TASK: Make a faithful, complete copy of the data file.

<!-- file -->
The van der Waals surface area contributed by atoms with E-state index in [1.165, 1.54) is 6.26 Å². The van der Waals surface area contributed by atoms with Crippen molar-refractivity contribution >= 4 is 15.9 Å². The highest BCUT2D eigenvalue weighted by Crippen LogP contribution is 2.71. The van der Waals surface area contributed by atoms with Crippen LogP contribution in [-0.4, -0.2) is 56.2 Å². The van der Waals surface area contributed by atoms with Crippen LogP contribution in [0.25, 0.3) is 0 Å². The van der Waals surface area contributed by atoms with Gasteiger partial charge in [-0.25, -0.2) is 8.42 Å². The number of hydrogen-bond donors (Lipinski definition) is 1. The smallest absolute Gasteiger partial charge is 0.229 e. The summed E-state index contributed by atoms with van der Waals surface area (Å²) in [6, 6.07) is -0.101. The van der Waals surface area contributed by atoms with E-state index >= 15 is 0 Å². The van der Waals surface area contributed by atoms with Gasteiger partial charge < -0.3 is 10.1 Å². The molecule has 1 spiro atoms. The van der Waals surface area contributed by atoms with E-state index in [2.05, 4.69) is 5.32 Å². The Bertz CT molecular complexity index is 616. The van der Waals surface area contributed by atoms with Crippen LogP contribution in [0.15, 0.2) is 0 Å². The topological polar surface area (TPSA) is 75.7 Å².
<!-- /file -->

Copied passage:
The van der Waals surface area contributed by atoms with E-state index in [1.165, 1.54) is 6.26 Å². The van der Waals surface area contributed by atoms with Crippen molar-refractivity contribution >= 4 is 15.9 Å². The highest BCUT2D eigenvalue weighted by Crippen LogP contribution is 2.71. The van der Waals surface area contributed by atoms with Crippen LogP contribution in [-0.4, -0.2) is 56.2 Å². The van der Waals surface area contributed by atoms with Crippen LogP contribution in [0.25, 0.3) is 0 Å². The van der Waals surface area contributed by atoms with Gasteiger partial charge in [-0.25, -0.2) is 8.42 Å². The number of hydrogen-bond donors (Lipinski definition) is 1. The smallest absolute Gasteiger partial charge is 0.229 e. The summed E-state index contributed by atoms with van der Waals surface area (Å²) in [6, 6.07) is -0.101. The van der Waals surface area contributed by atoms with E-state index >= 15 is 0 Å². The van der Waals surface area contributed by atoms with Gasteiger partial charge < -0.3 is 10.1 Å². The molecule has 1 spiro atoms. The van der Waals surface area contributed by atoms with E-state index in [2.05, 4.69) is 5.32 Å². The Bertz CT molecular complexity index is 616. The van der Waals surface area contributed by atoms with Crippen LogP contribution in [0.15, 0.2) is 0 Å². The topological polar surface area (TPSA) is 75.7 Å².